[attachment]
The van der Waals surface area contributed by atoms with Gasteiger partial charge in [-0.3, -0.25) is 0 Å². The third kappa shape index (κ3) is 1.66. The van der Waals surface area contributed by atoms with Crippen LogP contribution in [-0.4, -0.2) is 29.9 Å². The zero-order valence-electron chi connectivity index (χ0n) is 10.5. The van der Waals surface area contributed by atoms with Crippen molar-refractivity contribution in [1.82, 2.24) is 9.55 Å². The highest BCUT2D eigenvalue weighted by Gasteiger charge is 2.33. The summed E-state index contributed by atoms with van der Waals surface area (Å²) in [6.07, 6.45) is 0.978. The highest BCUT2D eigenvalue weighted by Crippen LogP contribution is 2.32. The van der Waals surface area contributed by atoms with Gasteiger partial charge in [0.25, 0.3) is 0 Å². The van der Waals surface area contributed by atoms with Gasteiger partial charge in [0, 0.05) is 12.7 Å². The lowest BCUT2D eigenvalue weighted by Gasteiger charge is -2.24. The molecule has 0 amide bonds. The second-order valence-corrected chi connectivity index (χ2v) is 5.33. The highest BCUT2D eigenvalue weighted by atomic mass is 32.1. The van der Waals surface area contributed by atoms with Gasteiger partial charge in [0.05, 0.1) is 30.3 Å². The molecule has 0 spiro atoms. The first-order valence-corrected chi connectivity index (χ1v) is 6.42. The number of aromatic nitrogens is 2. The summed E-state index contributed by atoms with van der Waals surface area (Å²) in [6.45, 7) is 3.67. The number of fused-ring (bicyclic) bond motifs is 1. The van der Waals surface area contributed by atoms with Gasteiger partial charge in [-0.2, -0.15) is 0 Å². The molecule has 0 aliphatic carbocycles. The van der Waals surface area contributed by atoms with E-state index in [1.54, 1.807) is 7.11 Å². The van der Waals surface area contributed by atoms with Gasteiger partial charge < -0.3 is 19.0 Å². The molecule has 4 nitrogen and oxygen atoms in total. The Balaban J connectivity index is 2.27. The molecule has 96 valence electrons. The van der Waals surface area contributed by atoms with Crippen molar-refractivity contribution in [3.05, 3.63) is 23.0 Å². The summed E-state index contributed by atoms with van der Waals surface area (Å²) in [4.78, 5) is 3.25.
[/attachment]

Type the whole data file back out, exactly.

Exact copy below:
The van der Waals surface area contributed by atoms with Gasteiger partial charge in [-0.3, -0.25) is 0 Å². The third kappa shape index (κ3) is 1.66. The van der Waals surface area contributed by atoms with Crippen LogP contribution in [-0.4, -0.2) is 29.9 Å². The zero-order valence-electron chi connectivity index (χ0n) is 10.5. The van der Waals surface area contributed by atoms with Crippen molar-refractivity contribution in [1.82, 2.24) is 9.55 Å². The highest BCUT2D eigenvalue weighted by Gasteiger charge is 2.33. The summed E-state index contributed by atoms with van der Waals surface area (Å²) in [6.07, 6.45) is 0.978. The highest BCUT2D eigenvalue weighted by Crippen LogP contribution is 2.32. The van der Waals surface area contributed by atoms with Gasteiger partial charge in [0.25, 0.3) is 0 Å². The van der Waals surface area contributed by atoms with Gasteiger partial charge in [0, 0.05) is 12.7 Å². The lowest BCUT2D eigenvalue weighted by Gasteiger charge is -2.24. The molecule has 0 amide bonds. The second-order valence-corrected chi connectivity index (χ2v) is 5.33. The highest BCUT2D eigenvalue weighted by atomic mass is 32.1. The van der Waals surface area contributed by atoms with Gasteiger partial charge in [0.05, 0.1) is 30.3 Å². The molecule has 0 spiro atoms. The first-order valence-corrected chi connectivity index (χ1v) is 6.42. The number of aromatic nitrogens is 2. The summed E-state index contributed by atoms with van der Waals surface area (Å²) in [6.45, 7) is 3.67. The number of fused-ring (bicyclic) bond motifs is 1. The van der Waals surface area contributed by atoms with Gasteiger partial charge in [-0.2, -0.15) is 0 Å². The molecule has 0 aliphatic carbocycles. The van der Waals surface area contributed by atoms with E-state index in [1.54, 1.807) is 7.11 Å². The van der Waals surface area contributed by atoms with Gasteiger partial charge < -0.3 is 19.0 Å². The molecule has 4 nitrogen and oxygen atoms in total. The Balaban J connectivity index is 2.27. The molecule has 96 valence electrons. The van der Waals surface area contributed by atoms with Crippen molar-refractivity contribution in [3.05, 3.63) is 23.0 Å². The summed E-state index contributed by atoms with van der Waals surface area (Å²) in [4.78, 5) is 3.25.